In George Hull (ed.), Debating African Philosophy: Perspectives on Identity, Decolonial Ethics and Comparative Philosophy. New York: Routledge. pp. 97-117 (2018)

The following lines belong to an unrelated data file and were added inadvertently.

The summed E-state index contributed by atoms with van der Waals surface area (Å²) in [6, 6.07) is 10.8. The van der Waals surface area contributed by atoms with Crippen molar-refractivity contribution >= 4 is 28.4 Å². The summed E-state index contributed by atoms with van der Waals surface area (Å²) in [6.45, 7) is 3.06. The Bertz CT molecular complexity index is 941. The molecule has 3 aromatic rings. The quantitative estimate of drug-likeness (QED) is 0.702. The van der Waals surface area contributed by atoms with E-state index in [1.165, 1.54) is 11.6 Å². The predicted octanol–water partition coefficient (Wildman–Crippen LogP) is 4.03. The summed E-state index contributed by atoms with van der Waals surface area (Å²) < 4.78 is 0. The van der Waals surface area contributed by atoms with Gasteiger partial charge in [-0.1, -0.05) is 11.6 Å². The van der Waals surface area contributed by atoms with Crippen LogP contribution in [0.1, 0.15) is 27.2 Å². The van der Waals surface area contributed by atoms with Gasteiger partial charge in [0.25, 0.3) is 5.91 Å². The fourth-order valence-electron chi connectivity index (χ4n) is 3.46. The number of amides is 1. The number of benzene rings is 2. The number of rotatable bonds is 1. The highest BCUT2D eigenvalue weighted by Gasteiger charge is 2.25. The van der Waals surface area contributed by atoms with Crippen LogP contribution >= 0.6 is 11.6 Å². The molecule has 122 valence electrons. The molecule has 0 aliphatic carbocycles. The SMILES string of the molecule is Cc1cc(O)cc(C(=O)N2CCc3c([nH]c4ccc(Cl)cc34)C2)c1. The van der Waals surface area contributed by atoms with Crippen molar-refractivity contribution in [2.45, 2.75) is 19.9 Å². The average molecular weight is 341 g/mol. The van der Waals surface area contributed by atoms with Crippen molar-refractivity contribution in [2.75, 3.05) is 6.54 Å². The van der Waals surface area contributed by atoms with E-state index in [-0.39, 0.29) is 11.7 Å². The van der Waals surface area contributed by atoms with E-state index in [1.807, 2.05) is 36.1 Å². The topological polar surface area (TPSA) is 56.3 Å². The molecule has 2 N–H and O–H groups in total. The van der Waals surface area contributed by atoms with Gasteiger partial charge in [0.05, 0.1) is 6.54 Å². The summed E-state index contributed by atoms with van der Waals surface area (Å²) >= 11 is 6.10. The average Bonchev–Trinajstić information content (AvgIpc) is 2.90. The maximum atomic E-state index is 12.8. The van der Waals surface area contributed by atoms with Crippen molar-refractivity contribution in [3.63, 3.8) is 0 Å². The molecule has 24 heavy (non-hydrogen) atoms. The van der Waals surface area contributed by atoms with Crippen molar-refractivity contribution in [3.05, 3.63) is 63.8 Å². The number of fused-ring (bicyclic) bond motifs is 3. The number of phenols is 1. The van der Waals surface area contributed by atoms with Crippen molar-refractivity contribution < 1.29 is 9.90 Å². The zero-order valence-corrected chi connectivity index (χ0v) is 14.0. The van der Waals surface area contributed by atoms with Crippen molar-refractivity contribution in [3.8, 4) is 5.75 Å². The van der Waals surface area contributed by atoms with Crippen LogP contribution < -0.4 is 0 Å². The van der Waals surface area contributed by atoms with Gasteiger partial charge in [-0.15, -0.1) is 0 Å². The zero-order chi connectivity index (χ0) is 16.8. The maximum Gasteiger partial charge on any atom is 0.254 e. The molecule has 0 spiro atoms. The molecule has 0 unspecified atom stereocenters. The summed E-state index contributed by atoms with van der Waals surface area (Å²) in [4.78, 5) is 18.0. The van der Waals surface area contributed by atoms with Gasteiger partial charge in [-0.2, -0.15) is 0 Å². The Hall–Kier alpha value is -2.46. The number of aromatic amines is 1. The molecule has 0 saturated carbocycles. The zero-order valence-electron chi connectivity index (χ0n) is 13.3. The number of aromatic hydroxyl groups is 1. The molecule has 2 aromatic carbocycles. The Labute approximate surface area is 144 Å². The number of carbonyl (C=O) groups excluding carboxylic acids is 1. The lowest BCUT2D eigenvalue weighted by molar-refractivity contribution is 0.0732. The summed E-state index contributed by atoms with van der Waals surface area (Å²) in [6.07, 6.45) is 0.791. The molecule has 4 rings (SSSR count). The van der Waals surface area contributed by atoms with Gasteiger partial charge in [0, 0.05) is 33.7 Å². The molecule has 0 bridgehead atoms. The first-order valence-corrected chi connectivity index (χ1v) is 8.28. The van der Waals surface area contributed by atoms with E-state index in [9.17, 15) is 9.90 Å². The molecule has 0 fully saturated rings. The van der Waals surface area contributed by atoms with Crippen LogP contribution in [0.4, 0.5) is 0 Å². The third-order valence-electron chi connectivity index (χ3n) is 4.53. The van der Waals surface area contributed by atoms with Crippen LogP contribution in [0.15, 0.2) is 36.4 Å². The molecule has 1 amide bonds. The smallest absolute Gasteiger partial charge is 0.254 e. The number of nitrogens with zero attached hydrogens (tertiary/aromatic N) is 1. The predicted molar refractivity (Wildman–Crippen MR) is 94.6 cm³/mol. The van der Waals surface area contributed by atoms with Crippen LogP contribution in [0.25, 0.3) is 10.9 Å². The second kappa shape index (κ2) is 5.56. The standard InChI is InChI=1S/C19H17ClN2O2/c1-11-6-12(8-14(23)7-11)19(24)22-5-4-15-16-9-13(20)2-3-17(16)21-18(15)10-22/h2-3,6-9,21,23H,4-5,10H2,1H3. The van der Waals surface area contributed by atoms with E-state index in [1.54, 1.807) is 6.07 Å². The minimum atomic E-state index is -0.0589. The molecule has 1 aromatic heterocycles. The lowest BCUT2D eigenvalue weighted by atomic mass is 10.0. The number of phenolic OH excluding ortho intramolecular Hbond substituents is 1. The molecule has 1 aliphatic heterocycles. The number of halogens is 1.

AbstractThis paper examines Steve Biko’s distinction between black and non-white as a project in the “amelioration” of social concepts and categories. Biko himself—it has been persuasively argued by Mabogo More and Lewis Gordon—writes in the tradition of existential phenomenology. More and Gordon explore Biko’s continuity with Frantz Fanon, and in this paper I draw on their interpretations, attempting to complement and elaborate on these continuities. I also, however, attempt to show how Biko moves beyond Fanon in crucial ways, solving problems that Fanon confronted. By examining Fanon’s and Biko’s categories in light of recent work in social metaphysics, I explore the ways Biko attempts to transform an existing set of oppressive social categories in the world into new social categories.
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